People who wanted nothing to do with stocks now are stabbing each other in the back to get their grubby hands on them because "the Fed will save us". (again) The psychology of the market and how quickly it changes never ceases to amaze me, even as we've seen the song and dance many times. This is why I laugh at those who say the Fed is nearly out of bullets – look at how the market has ignored a host of bad economic data, and a continent gone AWOL the past few weeks.
A lot of short term technical readings are now flagging overbought as the "front run the FOMC meeting" rally continued yesterday. The chance for a short term negative reaction increases with the type of run the market has gone on here lately. Consensus is for an extension of Operation Twist for a few months and then very dovish language which I suppose sets us up for QE right into the heart of election season? That will be interesting politically if it happens. (The last 2 meetings of the year are Oct 23-24 and Dec 11-12; can you imagine a QE announcement 2 weeks before national elections?) However one would think if this (Twist/dovish language) is what happens today, that is "in" the market as accounted for by the flood of buying the past 3 sessions.
So are we back to where we were early in the year and all systems go – buy anything that moves because the central bankers are here to save us? Too early to tell. Yesterday a lot of beaten up sectors that are dependent on global growth surged – these were the same groups that on the first day of 2012 came to life out of nowhere and ran for 4-5 weeks for no particularly good reason other than … well the central bankers have saved us (LTRO, Twist, blah blah). Of course we saw those moves completely unravel as the year went by but in the shorter term the movement of markets is dominated by lemmings and their thoughts, so the timing of when hope versus reality mix is always the tricky part.
This morning Procter & Gamble cut guidance and I expect this to be a reoccuring theme in July earnings season as the back half of 2012 of S&P 500 earnings is expecting fantastic things. (FedEx wasn't all that hot yesterday either)
- Slower growth in China and tough markets in Europe and the United States prompted Procter & Gamble, the world's largest household product maker, to cut its growth forecasts on Wednesday in the midst of a $10 billion cost-cutting programme. The U.S. maker of Tide laundry detergent, Gillette razors and a host of other products also blamed the strong dollar and higher commodity costs for hitting growth.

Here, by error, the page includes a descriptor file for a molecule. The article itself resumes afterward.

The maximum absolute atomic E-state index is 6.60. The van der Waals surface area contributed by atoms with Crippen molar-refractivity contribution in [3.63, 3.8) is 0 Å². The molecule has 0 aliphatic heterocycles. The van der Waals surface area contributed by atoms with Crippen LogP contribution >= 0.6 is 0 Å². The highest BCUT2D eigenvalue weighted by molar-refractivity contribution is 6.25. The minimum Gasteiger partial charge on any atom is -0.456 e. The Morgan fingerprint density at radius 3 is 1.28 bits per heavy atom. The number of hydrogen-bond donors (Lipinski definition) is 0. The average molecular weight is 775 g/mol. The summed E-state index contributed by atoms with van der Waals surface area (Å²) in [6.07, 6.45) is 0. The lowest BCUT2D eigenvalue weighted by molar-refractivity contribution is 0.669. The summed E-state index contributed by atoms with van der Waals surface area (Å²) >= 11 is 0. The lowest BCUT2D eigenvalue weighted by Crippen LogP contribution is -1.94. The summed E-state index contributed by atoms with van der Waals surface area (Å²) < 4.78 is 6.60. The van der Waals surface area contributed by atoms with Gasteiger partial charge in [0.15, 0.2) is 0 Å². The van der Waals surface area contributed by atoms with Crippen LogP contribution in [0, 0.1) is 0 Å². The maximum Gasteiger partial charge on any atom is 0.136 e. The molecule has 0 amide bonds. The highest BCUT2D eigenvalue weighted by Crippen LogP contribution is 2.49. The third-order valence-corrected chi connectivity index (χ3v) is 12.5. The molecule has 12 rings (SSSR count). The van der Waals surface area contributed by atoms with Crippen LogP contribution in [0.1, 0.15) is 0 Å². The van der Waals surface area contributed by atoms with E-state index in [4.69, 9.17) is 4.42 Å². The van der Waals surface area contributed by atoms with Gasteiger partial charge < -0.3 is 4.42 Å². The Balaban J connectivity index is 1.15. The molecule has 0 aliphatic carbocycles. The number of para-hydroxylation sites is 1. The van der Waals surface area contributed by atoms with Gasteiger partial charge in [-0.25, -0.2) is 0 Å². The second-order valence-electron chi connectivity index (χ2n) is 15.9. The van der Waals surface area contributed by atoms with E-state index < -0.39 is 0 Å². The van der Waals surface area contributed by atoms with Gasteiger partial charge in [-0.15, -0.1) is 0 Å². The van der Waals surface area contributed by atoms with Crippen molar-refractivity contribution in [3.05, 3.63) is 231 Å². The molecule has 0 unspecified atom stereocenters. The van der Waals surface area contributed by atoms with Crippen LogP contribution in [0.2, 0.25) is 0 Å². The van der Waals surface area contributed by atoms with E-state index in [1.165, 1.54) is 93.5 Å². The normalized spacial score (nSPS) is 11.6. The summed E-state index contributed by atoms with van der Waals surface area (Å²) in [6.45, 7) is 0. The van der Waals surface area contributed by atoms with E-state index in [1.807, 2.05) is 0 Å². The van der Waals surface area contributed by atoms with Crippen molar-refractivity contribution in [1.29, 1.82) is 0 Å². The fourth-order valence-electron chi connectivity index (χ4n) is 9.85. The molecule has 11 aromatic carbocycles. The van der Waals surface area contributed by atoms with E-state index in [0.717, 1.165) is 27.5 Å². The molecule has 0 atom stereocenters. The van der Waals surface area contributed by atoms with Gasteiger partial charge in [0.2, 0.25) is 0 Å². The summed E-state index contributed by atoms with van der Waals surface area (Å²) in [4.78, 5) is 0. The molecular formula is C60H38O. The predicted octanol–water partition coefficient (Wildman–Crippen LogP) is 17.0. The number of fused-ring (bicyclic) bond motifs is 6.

- Chief executive Bob McDonald said growth in developed markets, making up 60 percent of sales, had dropped off significantly. The tough trading prompted McDonald to cut his forecast for the group's April-June fourth quarter to underlying sales growth of 2-3 percent, down from 4-5 percent.
These expectations seemed far too high even in a steady state global economy, not to mention one that is slowing. But of course we have the central banks… UK inflation came in light yesterday so now the Bank of England can ease. The U.S. can/will imminently ease (or extend if you will). People are counting on the ECB to cut rates at the next meeting and perhaps do more as a goodwill gesture if there is progress at the government level in Europe. And China just cut their rate for the first time in 4 years.
So you see the game here – corp profits are going to suffer and potentially completely flatline (ex Apple) on the S&P 500. But central bank after central bank will 'rescue' us. With slowing revenue, profit margins being squeezed, and earnings flagging the great hope must be "multiple expansion". Which usually does not happen in a slowing global economy – but of course we no longer live in usual times.
FOMC decision just after noon then Ben's conference mid afternoon today.
The S&P 500 burst through that 50 day moving average yesterday on the back of broken sectors such as banks, miners, natural resource stocks, etc. and stopped at the 100 day. This just so happened to be the 61.8% retrace of the entire fall from April to June. Again we are short term extremely overbought and the 'giddiness' factor due to central bank intervention has become almost overbearing already. Rather than a "V shaped" move to continue bulls would be better served by some "backing and filling" and digestion here - but one that holds the upper 1330s. But expect the normal whipsaw this afternoon – perhaps twice.
Intermediate term this breakout from an inverse head and shoulders does seem to be happening which would be constructive.
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